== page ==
Back in the spring of 2002, I was a transitional deacon. Public outrage over cover-ups of sexual abuse had reached a fever pitch. On a Washington street, I had to elude a small group of angry teenagers who, seeing my Roman collar, threatened me. “Priests molest children!” And I wasn’t alone, among the priests and seminarians I knew, in facing such spontaneous displays of public anger.

At that time, Cardinal McCarrick served as the sitting Archbishop of Washington. I just went back and read the archive of his columns in the Catholic newspaper during that spring. All the columns were about the sexual abuse crisis. At one point during that frantic spring, the Cardinal made a solemn public declaration that he had never had sexual interactions with anyone. Ever.

Today I pray for my father in God, before whom I knelt to receive the gift of the sacred priesthood.

When Pope John Paul II created him a Cardinal in 2001 (at the same Consistory that gave us Cardinal Bergoglio, the future Pope Francis) the Archbishop took us seminarians with him. I got to serve Mass at the Altar of the Chair in St. Peter’s Basilica.

The Cardinal ate pizza and drank Killian’s Red with us in the seminary basement once every school year. He laughed at my jokes.

May God have mercy on us all.


Apostolic Ministry


Our bishop will ordain deacons this Saturday, including two admirable young men who spent summers at our humble southwest-Virginia parishes in years past. Next year, God willing, Bishop will ordain these gentlemen to the priesthood. Theodore Cardinal McCarrick ordained me a deacon seventeen years ago yesterday. He ordained me a priest fifteen years ago next Thursday.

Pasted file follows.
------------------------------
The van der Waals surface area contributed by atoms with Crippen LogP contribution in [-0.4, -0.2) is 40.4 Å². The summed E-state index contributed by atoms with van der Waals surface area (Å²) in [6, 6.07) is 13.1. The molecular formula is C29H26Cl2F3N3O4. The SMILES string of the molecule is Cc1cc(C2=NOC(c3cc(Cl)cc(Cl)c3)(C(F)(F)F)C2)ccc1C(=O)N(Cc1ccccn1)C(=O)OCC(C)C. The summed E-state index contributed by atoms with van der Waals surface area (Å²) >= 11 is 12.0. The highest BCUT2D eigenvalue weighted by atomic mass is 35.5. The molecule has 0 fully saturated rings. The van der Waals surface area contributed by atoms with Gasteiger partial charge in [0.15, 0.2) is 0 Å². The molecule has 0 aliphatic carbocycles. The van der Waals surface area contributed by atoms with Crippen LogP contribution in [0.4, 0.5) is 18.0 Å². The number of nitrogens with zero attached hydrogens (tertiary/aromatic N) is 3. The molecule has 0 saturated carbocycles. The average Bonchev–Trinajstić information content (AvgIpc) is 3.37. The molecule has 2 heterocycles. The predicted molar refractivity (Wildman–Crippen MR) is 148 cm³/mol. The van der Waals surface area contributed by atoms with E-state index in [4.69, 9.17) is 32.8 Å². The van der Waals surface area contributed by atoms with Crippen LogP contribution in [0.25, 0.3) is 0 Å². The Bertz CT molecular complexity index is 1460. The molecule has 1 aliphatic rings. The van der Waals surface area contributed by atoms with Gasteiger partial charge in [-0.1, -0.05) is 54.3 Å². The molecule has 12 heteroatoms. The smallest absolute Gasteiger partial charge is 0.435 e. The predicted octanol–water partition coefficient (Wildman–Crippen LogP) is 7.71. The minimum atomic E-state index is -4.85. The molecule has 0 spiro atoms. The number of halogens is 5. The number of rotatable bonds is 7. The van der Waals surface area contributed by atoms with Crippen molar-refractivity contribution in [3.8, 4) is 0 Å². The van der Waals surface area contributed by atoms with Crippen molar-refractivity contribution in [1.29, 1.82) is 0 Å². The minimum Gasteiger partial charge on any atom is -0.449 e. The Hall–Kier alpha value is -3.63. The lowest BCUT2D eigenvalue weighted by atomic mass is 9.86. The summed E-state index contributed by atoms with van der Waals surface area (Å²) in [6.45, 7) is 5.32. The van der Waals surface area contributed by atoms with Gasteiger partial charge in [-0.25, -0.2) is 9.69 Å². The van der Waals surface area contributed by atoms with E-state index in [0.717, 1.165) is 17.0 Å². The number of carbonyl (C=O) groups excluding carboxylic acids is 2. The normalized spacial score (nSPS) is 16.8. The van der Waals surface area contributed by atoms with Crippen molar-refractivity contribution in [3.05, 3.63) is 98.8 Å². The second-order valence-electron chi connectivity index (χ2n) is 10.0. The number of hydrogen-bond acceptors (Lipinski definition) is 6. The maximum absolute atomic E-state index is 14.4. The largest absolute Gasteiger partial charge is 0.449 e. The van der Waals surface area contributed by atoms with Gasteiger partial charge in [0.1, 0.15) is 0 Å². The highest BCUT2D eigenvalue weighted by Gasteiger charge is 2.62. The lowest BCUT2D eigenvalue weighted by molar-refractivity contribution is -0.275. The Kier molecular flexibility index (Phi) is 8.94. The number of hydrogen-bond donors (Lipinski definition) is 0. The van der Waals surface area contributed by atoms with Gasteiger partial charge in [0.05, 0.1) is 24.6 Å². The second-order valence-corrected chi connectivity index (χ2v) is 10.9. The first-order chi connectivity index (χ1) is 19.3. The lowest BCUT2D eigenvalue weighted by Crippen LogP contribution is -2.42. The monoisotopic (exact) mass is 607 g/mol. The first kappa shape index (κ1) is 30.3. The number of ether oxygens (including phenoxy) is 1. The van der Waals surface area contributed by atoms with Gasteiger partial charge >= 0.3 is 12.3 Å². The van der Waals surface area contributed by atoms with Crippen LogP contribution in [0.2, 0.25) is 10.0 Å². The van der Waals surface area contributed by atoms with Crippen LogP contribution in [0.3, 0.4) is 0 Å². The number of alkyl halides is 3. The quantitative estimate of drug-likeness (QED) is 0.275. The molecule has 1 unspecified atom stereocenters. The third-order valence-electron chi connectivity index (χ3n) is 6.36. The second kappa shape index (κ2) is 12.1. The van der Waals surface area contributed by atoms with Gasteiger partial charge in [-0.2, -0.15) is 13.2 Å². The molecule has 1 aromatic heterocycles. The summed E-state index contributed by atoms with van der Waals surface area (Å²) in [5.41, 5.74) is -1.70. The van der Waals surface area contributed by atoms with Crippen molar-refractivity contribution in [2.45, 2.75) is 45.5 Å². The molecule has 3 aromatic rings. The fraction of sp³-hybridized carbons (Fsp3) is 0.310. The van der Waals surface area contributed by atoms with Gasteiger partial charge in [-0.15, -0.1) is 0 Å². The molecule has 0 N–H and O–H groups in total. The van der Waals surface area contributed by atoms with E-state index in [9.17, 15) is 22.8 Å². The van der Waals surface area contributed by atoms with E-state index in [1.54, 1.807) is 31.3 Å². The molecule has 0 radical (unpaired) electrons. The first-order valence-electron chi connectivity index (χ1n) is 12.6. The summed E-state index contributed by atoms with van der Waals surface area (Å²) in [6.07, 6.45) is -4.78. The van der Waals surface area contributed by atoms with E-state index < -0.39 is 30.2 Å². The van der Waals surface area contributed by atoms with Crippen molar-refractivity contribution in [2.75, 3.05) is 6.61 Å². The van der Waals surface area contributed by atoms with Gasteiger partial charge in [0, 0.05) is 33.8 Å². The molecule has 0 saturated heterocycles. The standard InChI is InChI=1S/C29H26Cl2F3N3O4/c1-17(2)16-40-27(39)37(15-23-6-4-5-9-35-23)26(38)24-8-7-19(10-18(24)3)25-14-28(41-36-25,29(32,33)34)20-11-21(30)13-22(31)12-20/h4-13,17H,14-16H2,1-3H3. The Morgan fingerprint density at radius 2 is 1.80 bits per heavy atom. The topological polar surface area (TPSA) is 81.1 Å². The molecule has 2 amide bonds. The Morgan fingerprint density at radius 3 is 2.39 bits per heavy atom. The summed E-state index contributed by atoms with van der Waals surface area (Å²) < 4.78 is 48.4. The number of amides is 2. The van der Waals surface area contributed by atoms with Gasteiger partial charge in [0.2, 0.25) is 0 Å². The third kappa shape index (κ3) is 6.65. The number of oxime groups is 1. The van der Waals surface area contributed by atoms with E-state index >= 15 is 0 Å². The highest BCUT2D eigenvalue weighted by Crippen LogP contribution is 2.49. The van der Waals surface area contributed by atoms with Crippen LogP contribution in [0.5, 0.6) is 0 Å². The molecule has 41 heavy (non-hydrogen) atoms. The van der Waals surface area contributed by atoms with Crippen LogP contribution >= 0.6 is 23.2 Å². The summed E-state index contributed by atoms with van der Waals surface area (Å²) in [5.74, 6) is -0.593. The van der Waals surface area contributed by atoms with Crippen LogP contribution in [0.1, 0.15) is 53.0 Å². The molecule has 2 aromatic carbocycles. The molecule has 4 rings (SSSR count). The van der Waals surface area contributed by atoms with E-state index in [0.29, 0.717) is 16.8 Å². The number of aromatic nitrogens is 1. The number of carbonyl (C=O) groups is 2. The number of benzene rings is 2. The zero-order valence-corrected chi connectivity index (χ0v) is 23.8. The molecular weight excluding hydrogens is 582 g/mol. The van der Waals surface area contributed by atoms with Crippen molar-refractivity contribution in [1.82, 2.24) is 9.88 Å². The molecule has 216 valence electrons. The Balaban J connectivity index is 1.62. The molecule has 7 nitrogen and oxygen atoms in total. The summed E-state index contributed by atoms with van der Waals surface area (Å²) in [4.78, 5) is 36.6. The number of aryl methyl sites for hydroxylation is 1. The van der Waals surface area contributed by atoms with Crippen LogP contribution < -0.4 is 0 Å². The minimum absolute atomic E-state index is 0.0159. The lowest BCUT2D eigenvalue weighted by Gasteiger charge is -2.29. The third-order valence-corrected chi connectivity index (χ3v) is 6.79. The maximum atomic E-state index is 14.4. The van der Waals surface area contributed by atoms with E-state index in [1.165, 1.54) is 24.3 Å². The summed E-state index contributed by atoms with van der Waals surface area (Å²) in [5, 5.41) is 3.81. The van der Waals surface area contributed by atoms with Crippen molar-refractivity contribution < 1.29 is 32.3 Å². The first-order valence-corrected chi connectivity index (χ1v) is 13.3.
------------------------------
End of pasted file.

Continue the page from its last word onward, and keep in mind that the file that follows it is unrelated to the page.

I bring all this up a propos of today’s feast. At Holy Mass today we commemorate the election of St. Matthias as the twelfth Apostle. As we read in Acts, after an election supervised by St. Peter, Matthias took the place vacated by Judas.

In the Collect for today’s Mass, we pray about the “college” of the Apostles. Jacob had twelve sons in the Promised Land, the founders of Israel’s twelve tribes. The new People of God, the Church of Christ, also began with a fraternity of twelve brother Apostles. Eleven can make up a soccer team (Go Mexico! in the Copa Mundial). But we needed twelve to start the Church.

In the Protestant world, people tend to think of a clergyman as a learned Bible scholar, qualified by his education and his natural talents to teach people about the Word of God. We Catholics would certainly agree that a clergyman ought to have a good theological education. And we preachers need to work constantly on our teaching skills.